Parents need as many flexible and multi-purpose ways to save for college as possible.

Back-to-school season always reminds me of the gargantuan chunk of money it's going to take to get my two kids through college, even though my oldest won't finish high school until 2026.

Parents need as many flexible and multi-purpose ways to save for college as possible, and it's better to start sooner than later. By flexible, I mean money that can pay college bills, be used for retirement or pad an emergency fund if Junior decides to skip college or gets a scholarship.

In addition to the state-run College Advantages 529 plan, parents might want to consider feathering the education nest with government-backed savings bonds. They're low risk, and "if the savings bonds are not needed for college, the parents can use the money as an emergency fund," or for their own retirement, said Columbus-based certified financial planner Jill Gianola.

"I suggest savings bonds and Roth IRAs to clients who really can't afford to earmark a bunch of money strictly for college because they need an emergency fund or they have to keep saving for their own retirement," she said. "Both investments are 'triple-use' - they could be used for emergencies, for college or for retirement."

Roth IRA money used for education expenses is exempt from the 10 percent penalty on withdrawals for those under age 59 and a half and, if it's not needed, can still be used for retirement.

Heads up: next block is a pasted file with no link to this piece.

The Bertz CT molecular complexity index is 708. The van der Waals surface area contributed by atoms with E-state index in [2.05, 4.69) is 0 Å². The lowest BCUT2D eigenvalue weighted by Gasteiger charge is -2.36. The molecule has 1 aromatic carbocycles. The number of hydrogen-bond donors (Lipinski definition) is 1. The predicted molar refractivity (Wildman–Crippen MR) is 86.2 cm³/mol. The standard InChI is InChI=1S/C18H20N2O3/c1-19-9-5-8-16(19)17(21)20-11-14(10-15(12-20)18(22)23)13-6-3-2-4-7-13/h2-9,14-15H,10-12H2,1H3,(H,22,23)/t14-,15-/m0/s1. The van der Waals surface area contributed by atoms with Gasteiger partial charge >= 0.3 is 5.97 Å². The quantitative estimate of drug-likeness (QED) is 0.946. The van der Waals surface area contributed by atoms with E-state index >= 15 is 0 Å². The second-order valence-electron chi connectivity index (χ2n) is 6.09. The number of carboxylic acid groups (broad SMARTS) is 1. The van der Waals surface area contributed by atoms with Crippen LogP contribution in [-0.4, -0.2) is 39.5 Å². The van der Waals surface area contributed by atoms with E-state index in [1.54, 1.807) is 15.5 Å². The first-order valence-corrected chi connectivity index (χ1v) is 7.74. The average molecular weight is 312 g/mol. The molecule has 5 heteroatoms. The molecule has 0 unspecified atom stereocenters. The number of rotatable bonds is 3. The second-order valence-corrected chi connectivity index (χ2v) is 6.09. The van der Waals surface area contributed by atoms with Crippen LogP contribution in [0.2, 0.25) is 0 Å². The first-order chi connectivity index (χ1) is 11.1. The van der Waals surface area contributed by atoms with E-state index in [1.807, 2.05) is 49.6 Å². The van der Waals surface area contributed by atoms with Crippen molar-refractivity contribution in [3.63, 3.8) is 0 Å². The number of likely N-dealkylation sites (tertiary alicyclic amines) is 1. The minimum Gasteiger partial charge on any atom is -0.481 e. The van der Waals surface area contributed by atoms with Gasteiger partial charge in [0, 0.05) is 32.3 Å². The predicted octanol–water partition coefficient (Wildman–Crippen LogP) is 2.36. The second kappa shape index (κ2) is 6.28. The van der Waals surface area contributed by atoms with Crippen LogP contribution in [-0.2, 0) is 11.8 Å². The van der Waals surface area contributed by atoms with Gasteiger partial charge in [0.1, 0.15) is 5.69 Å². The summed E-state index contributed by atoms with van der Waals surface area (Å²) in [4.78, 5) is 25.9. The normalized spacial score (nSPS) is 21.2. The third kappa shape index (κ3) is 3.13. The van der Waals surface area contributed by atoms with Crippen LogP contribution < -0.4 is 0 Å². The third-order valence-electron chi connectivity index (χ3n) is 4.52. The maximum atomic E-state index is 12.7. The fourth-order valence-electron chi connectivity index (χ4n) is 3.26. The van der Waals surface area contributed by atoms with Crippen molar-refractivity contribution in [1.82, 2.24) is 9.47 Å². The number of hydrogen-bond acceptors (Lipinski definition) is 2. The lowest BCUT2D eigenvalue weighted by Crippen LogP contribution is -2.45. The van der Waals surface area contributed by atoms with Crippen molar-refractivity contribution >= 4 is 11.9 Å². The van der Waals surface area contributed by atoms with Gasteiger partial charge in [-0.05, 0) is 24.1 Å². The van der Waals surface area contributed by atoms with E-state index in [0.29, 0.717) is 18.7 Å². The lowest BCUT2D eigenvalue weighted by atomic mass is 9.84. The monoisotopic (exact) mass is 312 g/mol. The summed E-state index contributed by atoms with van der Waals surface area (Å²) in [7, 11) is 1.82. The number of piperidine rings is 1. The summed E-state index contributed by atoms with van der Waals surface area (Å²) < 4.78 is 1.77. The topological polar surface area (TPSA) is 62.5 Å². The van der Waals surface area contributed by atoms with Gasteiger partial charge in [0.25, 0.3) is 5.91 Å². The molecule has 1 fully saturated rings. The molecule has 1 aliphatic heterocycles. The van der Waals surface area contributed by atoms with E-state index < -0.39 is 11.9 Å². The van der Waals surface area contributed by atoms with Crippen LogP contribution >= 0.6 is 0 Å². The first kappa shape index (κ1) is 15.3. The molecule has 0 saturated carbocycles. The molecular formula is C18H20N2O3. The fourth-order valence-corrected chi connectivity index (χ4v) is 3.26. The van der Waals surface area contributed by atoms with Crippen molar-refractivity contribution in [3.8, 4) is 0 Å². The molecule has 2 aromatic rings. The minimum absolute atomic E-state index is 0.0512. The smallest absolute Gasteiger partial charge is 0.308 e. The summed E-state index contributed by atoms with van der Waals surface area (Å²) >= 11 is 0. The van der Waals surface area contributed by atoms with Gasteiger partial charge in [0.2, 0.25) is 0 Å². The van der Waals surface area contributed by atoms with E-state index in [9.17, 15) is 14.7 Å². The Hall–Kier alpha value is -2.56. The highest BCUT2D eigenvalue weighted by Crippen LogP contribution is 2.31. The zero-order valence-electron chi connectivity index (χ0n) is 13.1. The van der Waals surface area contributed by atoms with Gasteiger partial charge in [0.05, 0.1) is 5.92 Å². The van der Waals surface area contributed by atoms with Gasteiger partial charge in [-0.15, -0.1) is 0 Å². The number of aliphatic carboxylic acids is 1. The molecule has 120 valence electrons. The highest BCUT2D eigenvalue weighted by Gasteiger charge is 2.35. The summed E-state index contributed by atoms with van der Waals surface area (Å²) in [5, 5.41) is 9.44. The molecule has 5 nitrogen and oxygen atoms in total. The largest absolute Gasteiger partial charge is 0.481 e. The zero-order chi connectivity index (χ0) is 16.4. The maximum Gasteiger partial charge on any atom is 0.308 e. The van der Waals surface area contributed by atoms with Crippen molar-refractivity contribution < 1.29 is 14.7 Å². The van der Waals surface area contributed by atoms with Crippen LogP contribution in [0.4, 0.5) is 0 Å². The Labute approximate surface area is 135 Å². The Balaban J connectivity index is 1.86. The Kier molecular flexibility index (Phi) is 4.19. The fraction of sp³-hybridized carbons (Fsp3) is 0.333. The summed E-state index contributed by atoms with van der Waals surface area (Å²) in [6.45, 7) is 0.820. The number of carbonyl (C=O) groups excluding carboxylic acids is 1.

In traditional 529 and college accounts, "you can't reasonably use this money as an emergency fund because you pay penalties and taxes if the money is not used for college," she said.

Just beware. With bonds, "the return is low, although it's better than CDs," Gianola said. The main draw is their flexibility and relative safety compared to the stock market.

"Series EE" bonds earn an annual fixed interest rate, based on the current market rate when purchased, or about 0.20 percent until the end of this month, for up to 30 years. "I" bonds pay a fixed rate of interest as well as a special rate based on current rates of inflation (for details and tax information on using these to pay for college education, go to treasurydirect.gov/forms/savpdp0051.pdf).

"I like (inflation-protected) I bonds because they can be used for college or as an emergency fund," Gianola said.

As for savings bonds, the only hitches: The bonds must be in the parent's name when they are purchased, because the buyer must be at least 24 years old to qualify for the education tax break. And "if your income is under the IRS limit when they're cashed in, the interest earned on the bonds is tax-free," Gianola said.

In 2013, the benefit starts to phase out when a couple's income is more than $112,050 and completely disappears when greater than $142,050.

It's also important to remember savings bonds won't post big gains, but they do offer stability and security. "The yields are terribly low. Despite the tax-free benefits, there is little potential gain," said Brad Huffman, financial planner with Future Finances in Worthington. "These instruments work much better in a higher (interest) rate environment."

-Denise Trowbridge is a self-professed money geek who writes about personal finance, banking and insurance for The Columbus Dispatch, bankrate.com and middlepathfinance.com.